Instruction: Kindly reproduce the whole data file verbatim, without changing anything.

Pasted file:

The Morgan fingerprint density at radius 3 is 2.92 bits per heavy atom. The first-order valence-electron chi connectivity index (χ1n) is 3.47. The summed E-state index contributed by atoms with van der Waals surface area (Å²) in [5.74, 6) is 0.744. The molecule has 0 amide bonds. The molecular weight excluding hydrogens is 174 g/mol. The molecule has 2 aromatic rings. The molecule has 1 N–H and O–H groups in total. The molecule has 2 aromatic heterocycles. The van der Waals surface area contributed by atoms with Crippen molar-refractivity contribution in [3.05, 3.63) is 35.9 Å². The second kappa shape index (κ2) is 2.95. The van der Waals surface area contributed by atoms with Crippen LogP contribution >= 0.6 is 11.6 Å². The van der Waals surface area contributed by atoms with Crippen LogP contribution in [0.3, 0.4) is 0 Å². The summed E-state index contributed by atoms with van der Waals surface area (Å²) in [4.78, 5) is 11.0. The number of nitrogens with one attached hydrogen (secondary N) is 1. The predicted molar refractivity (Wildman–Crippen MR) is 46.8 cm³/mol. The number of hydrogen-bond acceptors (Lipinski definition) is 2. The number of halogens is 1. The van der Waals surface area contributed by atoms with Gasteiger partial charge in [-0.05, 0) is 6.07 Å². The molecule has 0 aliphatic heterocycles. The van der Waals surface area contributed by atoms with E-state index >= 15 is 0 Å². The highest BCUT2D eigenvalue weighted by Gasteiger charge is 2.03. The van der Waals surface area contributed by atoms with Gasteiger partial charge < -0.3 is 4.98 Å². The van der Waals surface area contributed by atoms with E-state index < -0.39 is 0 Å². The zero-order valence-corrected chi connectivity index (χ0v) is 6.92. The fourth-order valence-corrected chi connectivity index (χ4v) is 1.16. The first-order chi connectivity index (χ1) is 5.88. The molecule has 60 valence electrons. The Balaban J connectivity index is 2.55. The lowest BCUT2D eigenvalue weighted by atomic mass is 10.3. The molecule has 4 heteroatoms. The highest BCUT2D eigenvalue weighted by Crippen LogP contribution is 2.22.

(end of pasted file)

The Morgan fingerprint density at radius 3 is 2.92 bits per heavy atom. The first-order valence-electron chi connectivity index (χ1n) is 3.47. The summed E-state index contributed by atoms with van der Waals surface area (Å²) in [5.74, 6) is 0.744. The molecule has 0 amide bonds. The molecular weight excluding hydrogens is 174 g/mol. The molecule has 2 aromatic rings. The molecule has 1 N–H and O–H groups in total. The molecule has 2 aromatic heterocycles. The van der Waals surface area contributed by atoms with Crippen molar-refractivity contribution in [3.05, 3.63) is 35.9 Å². The second kappa shape index (κ2) is 2.95. The van der Waals surface area contributed by atoms with Crippen LogP contribution >= 0.6 is 11.6 Å². The van der Waals surface area contributed by atoms with Crippen LogP contribution in [0.3, 0.4) is 0 Å². The summed E-state index contributed by atoms with van der Waals surface area (Å²) in [4.78, 5) is 11.0. The number of nitrogens with one attached hydrogen (secondary N) is 1. The predicted molar refractivity (Wildman–Crippen MR) is 46.8 cm³/mol. The number of hydrogen-bond acceptors (Lipinski definition) is 2. The number of halogens is 1. The van der Waals surface area contributed by atoms with Gasteiger partial charge in [-0.05, 0) is 6.07 Å². The molecule has 0 aliphatic heterocycles. The van der Waals surface area contributed by atoms with E-state index >= 15 is 0 Å². The highest BCUT2D eigenvalue weighted by Gasteiger charge is 2.03. The van der Waals surface area contributed by atoms with Gasteiger partial charge < -0.3 is 4.98 Å². The van der Waals surface area contributed by atoms with E-state index < -0.39 is 0 Å². The zero-order valence-corrected chi connectivity index (χ0v) is 6.92. The fourth-order valence-corrected chi connectivity index (χ4v) is 1.16. The first-order chi connectivity index (χ1) is 5.88. The molecule has 60 valence electrons. The Balaban J connectivity index is 2.55. The lowest BCUT2D eigenvalue weighted by atomic mass is 10.3. The molecule has 4 heteroatoms. The highest BCUT2D eigenvalue weighted by Crippen LogP contribution is 2.22.